What is psychographic segmentation?
Psychographic segmentation breaks down your customer groups into segments that influence buying behaviors, such as: beliefs, values, lifestyle, social status, opinions and activities. It’s different from behavioral segmentation because it draws out the motivations behind behavior, rather than tracking the behavior itself.
And, although different, it often goes hand in hand with demographic segmentation:
- Demographics tells you who your customer is, while psychographics tell you why they buy
- Demographic data is quantitative, but psychographic data is qualitative
Understanding your customers’ psychological characteristics is the final piece of the puzzle when building a holistic customer profile.
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You’ll need to understand your target audience’s psychographics and demographics to be able to build up a customer persona – a fictional character who is most like your customer base – and reach them effectively.
See how one informs the other to build up this buyer persona of Meredith, a personal trainer:
|Demographic profile||Psychographic profile|
|Female||Enjoys healthy living|
|Age 25-45||Lacks time to herself|
|Married||Enjoys Netflix box sets|
|2 Children||Buys quality rather than economy|
|Household income $75k+||Is career-orientated|
|City dweller||Loves going out with girlfriends|
Demographics will only give you the dry facts about Meredith, whereas psychographics will give you insight into her potential buying behavior. The two together give a more holistic picture of Meredith as a customer.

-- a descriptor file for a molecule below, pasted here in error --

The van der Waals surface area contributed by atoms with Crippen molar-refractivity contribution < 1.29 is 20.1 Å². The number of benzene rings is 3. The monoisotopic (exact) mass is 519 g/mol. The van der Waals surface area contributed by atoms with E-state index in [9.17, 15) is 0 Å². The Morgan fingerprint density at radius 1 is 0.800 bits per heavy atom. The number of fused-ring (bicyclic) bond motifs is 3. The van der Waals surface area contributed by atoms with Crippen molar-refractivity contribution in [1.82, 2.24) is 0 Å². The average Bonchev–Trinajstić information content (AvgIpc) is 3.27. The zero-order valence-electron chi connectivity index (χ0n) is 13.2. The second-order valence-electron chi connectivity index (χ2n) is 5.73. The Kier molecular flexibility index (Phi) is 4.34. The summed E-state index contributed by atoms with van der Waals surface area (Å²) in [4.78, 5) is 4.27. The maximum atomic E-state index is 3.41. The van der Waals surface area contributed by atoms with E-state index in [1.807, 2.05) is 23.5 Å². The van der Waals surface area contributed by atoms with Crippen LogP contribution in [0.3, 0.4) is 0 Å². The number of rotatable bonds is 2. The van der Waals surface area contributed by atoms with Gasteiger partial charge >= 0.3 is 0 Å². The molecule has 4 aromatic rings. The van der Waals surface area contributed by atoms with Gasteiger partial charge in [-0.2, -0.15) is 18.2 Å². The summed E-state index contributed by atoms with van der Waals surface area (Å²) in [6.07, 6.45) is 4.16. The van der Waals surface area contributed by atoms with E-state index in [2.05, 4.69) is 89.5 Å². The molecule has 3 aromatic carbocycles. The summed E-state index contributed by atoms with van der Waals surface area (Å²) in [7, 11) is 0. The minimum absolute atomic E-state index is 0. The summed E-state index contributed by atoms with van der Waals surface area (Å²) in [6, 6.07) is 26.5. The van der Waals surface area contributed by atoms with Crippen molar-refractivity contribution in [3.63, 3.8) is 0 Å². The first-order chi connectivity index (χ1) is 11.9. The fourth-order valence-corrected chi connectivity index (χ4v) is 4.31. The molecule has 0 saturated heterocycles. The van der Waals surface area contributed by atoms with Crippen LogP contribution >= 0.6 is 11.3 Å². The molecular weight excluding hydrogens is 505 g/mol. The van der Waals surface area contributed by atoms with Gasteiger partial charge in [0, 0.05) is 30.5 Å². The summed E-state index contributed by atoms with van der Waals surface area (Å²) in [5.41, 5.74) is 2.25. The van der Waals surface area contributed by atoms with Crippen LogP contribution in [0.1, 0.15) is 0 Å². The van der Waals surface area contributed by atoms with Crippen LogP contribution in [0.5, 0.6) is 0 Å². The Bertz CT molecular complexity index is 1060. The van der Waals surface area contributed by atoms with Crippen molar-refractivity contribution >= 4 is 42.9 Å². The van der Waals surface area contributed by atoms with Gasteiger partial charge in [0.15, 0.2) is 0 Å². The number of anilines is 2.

6 Benefits of psychographic segmentation
These are all benefits of psychographic segmentation, or the process of grouping people based on lifestyles and personalities.
- You’ll understand your customer’s needs, wants, concerns, motivations and aspirations
- Better communication – you’ll be able to talk your customer’s language, on their personal and emotional level
- The focus shifts from just the benefits and features of your product or service onto your customer’s life and how you can improve it
- You’ll find out how your customers use your product or service, and why
- You’ll be able to customize your product for different personas
- It goes a step further than behavioral segmentation because it includes attitudes and opinions as well
The 5 variables of psychographic segmentation
For market researchers, psychographic segmentation means selecting the most likely buyers based on their interests, activities and lifestyle choices.
Psychographic segmentation is increasingly important today as consumers group themselves into smaller and smaller interest tribes such as Iron Man athletes, Game of Thrones fans, BBQ smoker cooks, Fortnite players or social justice warriors. It is also easier now to use psychographic segmentation as a tool because people signal their interests via channels such as social media.
There are five psychographic segmentation variables for market research:
- Personality. There’s a strong correlation between customers’ personalities and their buying habits. Some of the personality filters that can be applied in this segment include: introvert, extrovert, emotional, creative, sociable, optimistic and organized.
- Lifestyle. A brand can design products or services for different lifestyles. For example, trainers – some people want them for marathon training, others for walking to work, casual wear or as a fashion statement. By analyzing customers’ lifestyles, the right trainers can be targeted at the right audience, and by listening to feedback, the trainers can be improved.
- Social status. This affects product choice, price, and niche markets. Each social class has its preferred, and affordable, brands of clothes, grocery store, vehicles and holidays. Cruise companies typically segment their customers by social status:
|Market||Average passenger income per annum|
|Luxury cruises||In excess of $60k|
|Mid-market cruises||Between $40k and $59k|
|Mass market cruises||Between $20k and $39k|
- Activities, Interests, and Opinions (AIO): This variable hones in on enthusiasts and hobbyists as well as interests like sport and politics. It could be as simple as noting that a TV viewer watches mainly comedy movies or as complex as understanding an environmental campaigner’s politics.